A new survey says nearly half of Canadians think their downtown has declined in the last year, but Winnipeg’s downtown advocates are optimistic about its future, and say they are working hard to make downtown a safe space for everyone.
The web survey, conducted by Leger from August 5 to 7, received responses from 1,509 Canadians and 1,002 Americans, randomly recruited from the research company’s online panel.
It found that 45 per cent of Canadians surveyed think their downtown core has declined, with 20 per cent saying it had significantly declined, and 25 per cent saying it had only somewhat declined.
28 per cent of Canadian respondents said they thought their downtown had stayed the same. Only 10 per cent thought it had improved over the past year.
Some of the factors contributing to the decline according to the survey are homelessness, mental health challenges for vulnerable populations, and rising crime rates.
One of the organizations working to make downtown Winnipeg safe is the Downtown Community Safety Partnership (DCSP), which has been in operation for more than two years.
DCSP outreach worker Mitch Bourbonniere says it has been going very well so far.
“We have people on the street 24 hours a day, 7 days a week with medical training, with de-escalation training, we’re out meeting people, being part of the community,” he said.
Bourbonniere says DCSP teams regularly patrol the streets downtown, making sure people are safe and attending to the unsheltered population. He thinks the perception of Winnipeg’s downtown being unsafe is not entirely accurate.
“I think it’s as about as safe as any major city in North America. I don’t think it’s any more dangerous than anywhere else, said Bourbonniere. “But certainly, there are things that happen in our city that should not happen.”
Crime rates in downtown Winnipeg have actually gone down in recent years. According to the Winnipeg Police Service 2021 statistical report, downtown crime dropped 13.1 per cent in 2021, with 13,768 incidents taking place in total. That drop could be attributed to the pandemic forcing people to work from home, but Bourbonniere says the key to making downtown Winnipeg safe is to bring workers back.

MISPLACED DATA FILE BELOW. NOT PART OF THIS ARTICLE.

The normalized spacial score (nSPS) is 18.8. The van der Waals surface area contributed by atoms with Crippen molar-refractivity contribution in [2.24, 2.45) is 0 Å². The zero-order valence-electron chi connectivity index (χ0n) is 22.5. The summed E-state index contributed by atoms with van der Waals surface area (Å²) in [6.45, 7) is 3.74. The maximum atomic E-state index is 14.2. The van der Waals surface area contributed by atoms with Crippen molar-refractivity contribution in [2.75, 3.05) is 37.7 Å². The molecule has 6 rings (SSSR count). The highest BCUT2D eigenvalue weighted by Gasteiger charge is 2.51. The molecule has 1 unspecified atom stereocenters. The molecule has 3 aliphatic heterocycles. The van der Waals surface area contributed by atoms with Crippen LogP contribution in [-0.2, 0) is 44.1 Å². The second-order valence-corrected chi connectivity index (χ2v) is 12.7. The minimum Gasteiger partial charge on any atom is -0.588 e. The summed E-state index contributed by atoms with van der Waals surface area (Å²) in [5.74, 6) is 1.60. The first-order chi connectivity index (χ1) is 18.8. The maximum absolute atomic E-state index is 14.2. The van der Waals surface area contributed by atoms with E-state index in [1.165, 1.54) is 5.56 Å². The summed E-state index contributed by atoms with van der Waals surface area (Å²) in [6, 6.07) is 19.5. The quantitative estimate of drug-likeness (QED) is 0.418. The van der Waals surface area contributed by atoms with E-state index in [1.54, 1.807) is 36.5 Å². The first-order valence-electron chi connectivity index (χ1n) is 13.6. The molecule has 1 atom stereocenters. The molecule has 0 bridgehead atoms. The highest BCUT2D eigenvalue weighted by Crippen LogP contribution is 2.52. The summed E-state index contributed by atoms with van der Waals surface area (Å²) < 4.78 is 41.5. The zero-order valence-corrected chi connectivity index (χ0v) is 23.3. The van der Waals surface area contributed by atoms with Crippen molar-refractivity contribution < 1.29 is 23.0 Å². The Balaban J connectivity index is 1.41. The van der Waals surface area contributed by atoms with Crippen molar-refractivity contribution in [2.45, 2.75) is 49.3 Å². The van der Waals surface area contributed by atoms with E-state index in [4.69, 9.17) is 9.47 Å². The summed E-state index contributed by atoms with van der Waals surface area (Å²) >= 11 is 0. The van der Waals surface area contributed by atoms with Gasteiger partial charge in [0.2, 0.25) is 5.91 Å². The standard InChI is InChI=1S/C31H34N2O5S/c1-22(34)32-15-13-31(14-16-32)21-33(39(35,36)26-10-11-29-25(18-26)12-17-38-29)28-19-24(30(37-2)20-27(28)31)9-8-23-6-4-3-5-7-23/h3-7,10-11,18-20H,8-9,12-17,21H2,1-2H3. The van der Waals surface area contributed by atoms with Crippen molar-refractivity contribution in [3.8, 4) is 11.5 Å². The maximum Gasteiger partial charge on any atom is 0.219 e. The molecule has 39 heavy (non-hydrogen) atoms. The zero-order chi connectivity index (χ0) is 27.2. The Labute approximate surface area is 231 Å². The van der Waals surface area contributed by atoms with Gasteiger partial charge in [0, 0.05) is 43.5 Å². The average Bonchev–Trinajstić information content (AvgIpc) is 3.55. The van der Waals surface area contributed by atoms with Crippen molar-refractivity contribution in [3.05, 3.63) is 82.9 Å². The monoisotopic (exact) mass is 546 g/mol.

“The more alive we can make our spaces, the safer were going to be,” said Bourbonniere. “So I think we need to help our downtown spaces become vibrant.”
The Downtown Winnipeg BIZ has been doing just that, encouraging people to come downtown with events like a weekly farmers market and free daily fitness classes at various parks around downtown .
Pam Hardman, Director of Marketing, Engagement and Communications, says they’re working hard to encourage Winnipeggers to come work downtown again.
“Our goal is to make the downtown office more exciting than the home office,” said Hardman. “We want to encourage people who are maybe just working downtown a few days a week to come back and spend more time here, enjoy what the neighbourhood has to offer, and connect with people again face to face.”
Hardman says their data shows the amount of people visiting downtown Winnipeg is not quite at 2019 levels yet, but it’s getting close. She’s expecting more people to return in the fall.
“We’re looking at ways we can continue our programming into September … we know Culture Days is coming up as well, so the fall can continue to be as exciting as we’re seeing this summer,” said Hardman.
This includes the return of Manyfest, the Downtown BIZ’s annual festival that, like many others, went on hiatus during the pandemic. Back are the food truck wars, local artisan market, live music, carnival rides, and other attractions. Hardman is excited about the festival’s return September 9 – 11, and is optimistic about the future of Winnipeg’s downtown.
“When we are out and about, we can see that there are more people on the streets,” she said. “There’s lots of events happening, not just on the weekdays for that 9-5 crowd, but on the weekends as well.”
Hardman encourages anyone who hasn’t been downtown in a while to come check it out, “It’s the place where business, arts and culture come together. There are things downtown that you really can’t find anywhere else.”
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